Banana Island is ripe with an abundance of sweet papayas and mangos. They are felled from trees and cut open for us to eat. Deeper into the island, down a track between the foliage, we happen upon an old man in a blue kaftan, seated alone on a throne-like chair. He looks like a biblical sage from another age. We nod and smile, unable to communicate.

“Bismillah,” he says. These are words we know. They mean in the name of God, and so we chant Al-Fatiha, the Muslim Lord’s prayer. It is surreal: four strangers standing on an island in a river declaiming shared words. He insists we eat at his home that evening. 

Hatshepsut Temple - istock
Hatshepsut Temple – istock

Mo drives us through areas tourists don’t see: dirt tracks and single-storey shacks. We discover that the old man is a holy man. Dinner is served, and tea and sweets follow, and then this: “How long have you been married?” 

My gut constricts, because I know what’s coming. 

“You don’t have children?” he asks. 

We both look down with a shake of our heads. The news is still raw, and we are not ready to talk about it.

 “I will pray for you,” he says. 

Before we leave Egypt, we head back to the orphanage because my heart aches to see the babies again. They have news: a newborn was found in the reeds by the Nile that morning by a passer-by. They name the new baby Naja, meaning “saved”. He writhes in my arms, his head warm in the crook of my elbow. “Shhh”, I say. “You’re safe now.”

Back in London, I look into the possibility of adopting a baby from the orphanage, but our hopes are quickly dashed. Red tape and prohibitive expenses apply because these babies are not technically orphans. Abandonment, we are told, means living parents and legal complexities.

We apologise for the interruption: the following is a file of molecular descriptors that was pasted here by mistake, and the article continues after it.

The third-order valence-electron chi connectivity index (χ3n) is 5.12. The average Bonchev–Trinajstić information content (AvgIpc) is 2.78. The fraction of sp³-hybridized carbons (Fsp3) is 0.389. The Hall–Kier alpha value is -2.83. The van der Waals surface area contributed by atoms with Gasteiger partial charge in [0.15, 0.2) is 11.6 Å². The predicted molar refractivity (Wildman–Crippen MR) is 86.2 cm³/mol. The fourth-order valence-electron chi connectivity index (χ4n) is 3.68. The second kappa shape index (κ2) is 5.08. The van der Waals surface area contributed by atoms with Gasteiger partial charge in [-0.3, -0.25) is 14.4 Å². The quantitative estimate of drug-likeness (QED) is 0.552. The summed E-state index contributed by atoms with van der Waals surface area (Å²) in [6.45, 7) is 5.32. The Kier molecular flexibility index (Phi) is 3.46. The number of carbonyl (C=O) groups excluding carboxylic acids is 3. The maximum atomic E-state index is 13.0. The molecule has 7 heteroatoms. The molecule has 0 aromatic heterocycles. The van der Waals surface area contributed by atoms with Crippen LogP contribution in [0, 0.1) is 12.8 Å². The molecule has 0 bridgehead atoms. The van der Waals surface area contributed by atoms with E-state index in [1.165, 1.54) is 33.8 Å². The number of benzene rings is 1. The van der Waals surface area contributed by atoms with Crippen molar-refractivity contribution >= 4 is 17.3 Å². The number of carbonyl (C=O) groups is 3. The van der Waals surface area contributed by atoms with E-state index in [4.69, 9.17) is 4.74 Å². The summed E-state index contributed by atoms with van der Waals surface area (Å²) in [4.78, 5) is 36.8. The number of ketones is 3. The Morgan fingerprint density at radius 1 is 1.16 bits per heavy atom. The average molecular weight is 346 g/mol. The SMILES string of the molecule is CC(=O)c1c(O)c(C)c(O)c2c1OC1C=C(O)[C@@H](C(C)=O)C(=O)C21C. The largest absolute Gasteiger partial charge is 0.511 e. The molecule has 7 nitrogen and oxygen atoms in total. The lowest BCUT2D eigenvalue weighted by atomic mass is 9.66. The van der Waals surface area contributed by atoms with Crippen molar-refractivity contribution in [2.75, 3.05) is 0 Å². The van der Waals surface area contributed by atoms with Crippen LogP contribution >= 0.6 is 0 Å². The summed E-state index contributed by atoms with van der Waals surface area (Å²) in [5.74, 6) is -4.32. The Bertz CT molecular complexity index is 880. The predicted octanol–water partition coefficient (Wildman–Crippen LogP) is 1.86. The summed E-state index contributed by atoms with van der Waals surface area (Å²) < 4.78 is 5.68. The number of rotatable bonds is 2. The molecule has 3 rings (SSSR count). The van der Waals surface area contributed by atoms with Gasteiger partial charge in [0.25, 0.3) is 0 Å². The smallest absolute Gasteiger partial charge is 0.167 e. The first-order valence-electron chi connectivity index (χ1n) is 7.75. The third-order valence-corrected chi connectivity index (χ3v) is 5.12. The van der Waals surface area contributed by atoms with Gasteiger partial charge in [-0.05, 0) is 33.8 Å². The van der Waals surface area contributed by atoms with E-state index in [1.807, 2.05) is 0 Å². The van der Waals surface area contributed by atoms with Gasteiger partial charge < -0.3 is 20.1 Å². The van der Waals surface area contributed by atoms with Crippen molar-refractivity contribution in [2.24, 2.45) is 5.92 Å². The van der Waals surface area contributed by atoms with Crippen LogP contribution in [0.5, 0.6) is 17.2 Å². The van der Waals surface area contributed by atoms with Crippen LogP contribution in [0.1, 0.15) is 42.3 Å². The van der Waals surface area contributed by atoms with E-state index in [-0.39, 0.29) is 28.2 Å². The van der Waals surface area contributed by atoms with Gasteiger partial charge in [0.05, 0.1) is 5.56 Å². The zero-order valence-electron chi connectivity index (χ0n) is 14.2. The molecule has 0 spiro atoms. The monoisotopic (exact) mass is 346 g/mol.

Then a new hope. A friend insists I consider a new fertility centre she has heard great things about. The centre permits me a mercy shot at IVF. The kind doctor punches the air with forced enthusiasm; he has harvested an egg, a single egg. The woman in the hospital bed next to me has 14 eggs. She struggles out of bed and comes to my side. In a whisper, she wishes me luck, her eyes so gentle. I smile and look away.

Fertilisation, a grade one embryo, but it fails to take. I have not conceived. The day I learn this, I’m walking home from my London commute. I think of those sunsets on the Nile, of the people we met, and I make a decision. I decide to stop. To accept that we will not have children of our own. Almost at once something shifts.

A weight drops and the world around me comes alive. I notice graceful treetops waving in the darkening autumn sky, the scent of damp earth like perfume in my nose. I find, in that moment, I am deeply content with every aspect of my life as it is. 

It’s 2020, and at the Tutankhamun Exhibition I whisper to my sons, now 11 and 13, that one day I will take them to Egypt. The month after my failed IVF, I discovered I was pregnant. Naturally. And I know that for all the wonders in Egypt, there are lesser-known treasures I discovered that will stay with me forever. 

Tutankhamun Exhibition - eddie mulholland
Tutankhamun Exhibition – eddie mulholland

Hina Belitz’s new novel, To Lahore, With Love, is out now and available to buy online (£9.99, Headline Review)